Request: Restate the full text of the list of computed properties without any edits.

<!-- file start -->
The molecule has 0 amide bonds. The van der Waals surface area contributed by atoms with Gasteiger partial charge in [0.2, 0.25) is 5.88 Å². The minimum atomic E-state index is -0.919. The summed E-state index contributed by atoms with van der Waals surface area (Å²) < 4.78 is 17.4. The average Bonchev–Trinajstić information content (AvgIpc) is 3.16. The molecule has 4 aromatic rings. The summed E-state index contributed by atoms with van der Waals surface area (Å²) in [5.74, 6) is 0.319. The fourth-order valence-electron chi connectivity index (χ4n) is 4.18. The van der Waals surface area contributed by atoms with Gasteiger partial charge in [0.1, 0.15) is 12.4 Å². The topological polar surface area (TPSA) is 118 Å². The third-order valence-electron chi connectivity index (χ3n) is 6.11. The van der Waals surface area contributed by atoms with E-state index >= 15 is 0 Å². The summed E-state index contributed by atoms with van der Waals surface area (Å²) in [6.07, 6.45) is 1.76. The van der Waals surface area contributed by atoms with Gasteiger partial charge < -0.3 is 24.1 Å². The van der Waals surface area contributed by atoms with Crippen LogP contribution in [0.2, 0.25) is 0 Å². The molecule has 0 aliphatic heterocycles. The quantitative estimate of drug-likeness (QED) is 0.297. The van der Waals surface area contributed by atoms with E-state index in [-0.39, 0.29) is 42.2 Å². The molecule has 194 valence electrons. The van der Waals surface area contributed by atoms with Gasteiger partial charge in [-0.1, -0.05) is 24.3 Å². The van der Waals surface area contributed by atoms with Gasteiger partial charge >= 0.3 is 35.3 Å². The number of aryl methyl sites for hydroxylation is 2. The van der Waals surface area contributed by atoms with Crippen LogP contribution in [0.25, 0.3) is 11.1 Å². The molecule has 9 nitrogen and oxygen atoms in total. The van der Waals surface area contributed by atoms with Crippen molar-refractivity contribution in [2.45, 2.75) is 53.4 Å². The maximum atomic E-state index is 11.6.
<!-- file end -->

The molecule has 0 amide bonds. The van der Waals surface area contributed by atoms with Gasteiger partial charge in [0.2, 0.25) is 5.88 Å². The minimum atomic E-state index is -0.919. The summed E-state index contributed by atoms with van der Waals surface area (Å²) < 4.78 is 17.4. The average Bonchev–Trinajstić information content (AvgIpc) is 3.16. The molecule has 4 aromatic rings. The summed E-state index contributed by atoms with van der Waals surface area (Å²) in [5.74, 6) is 0.319. The fourth-order valence-electron chi connectivity index (χ4n) is 4.18. The van der Waals surface area contributed by atoms with Gasteiger partial charge in [0.1, 0.15) is 12.4 Å². The topological polar surface area (TPSA) is 118 Å². The third-order valence-electron chi connectivity index (χ3n) is 6.11. The van der Waals surface area contributed by atoms with E-state index >= 15 is 0 Å². The summed E-state index contributed by atoms with van der Waals surface area (Å²) in [6.07, 6.45) is 1.76. The van der Waals surface area contributed by atoms with Gasteiger partial charge < -0.3 is 24.1 Å². The van der Waals surface area contributed by atoms with Crippen LogP contribution in [0.2, 0.25) is 0 Å². The molecule has 0 aliphatic heterocycles. The quantitative estimate of drug-likeness (QED) is 0.297. The van der Waals surface area contributed by atoms with E-state index in [-0.39, 0.29) is 42.2 Å². The molecule has 194 valence electrons. The van der Waals surface area contributed by atoms with Gasteiger partial charge in [-0.1, -0.05) is 24.3 Å². The van der Waals surface area contributed by atoms with Gasteiger partial charge >= 0.3 is 35.3 Å². The number of aryl methyl sites for hydroxylation is 2. The van der Waals surface area contributed by atoms with Crippen LogP contribution in [0.25, 0.3) is 11.1 Å². The molecule has 9 nitrogen and oxygen atoms in total. The van der Waals surface area contributed by atoms with Crippen molar-refractivity contribution in [2.45, 2.75) is 53.4 Å². The maximum atomic E-state index is 11.6.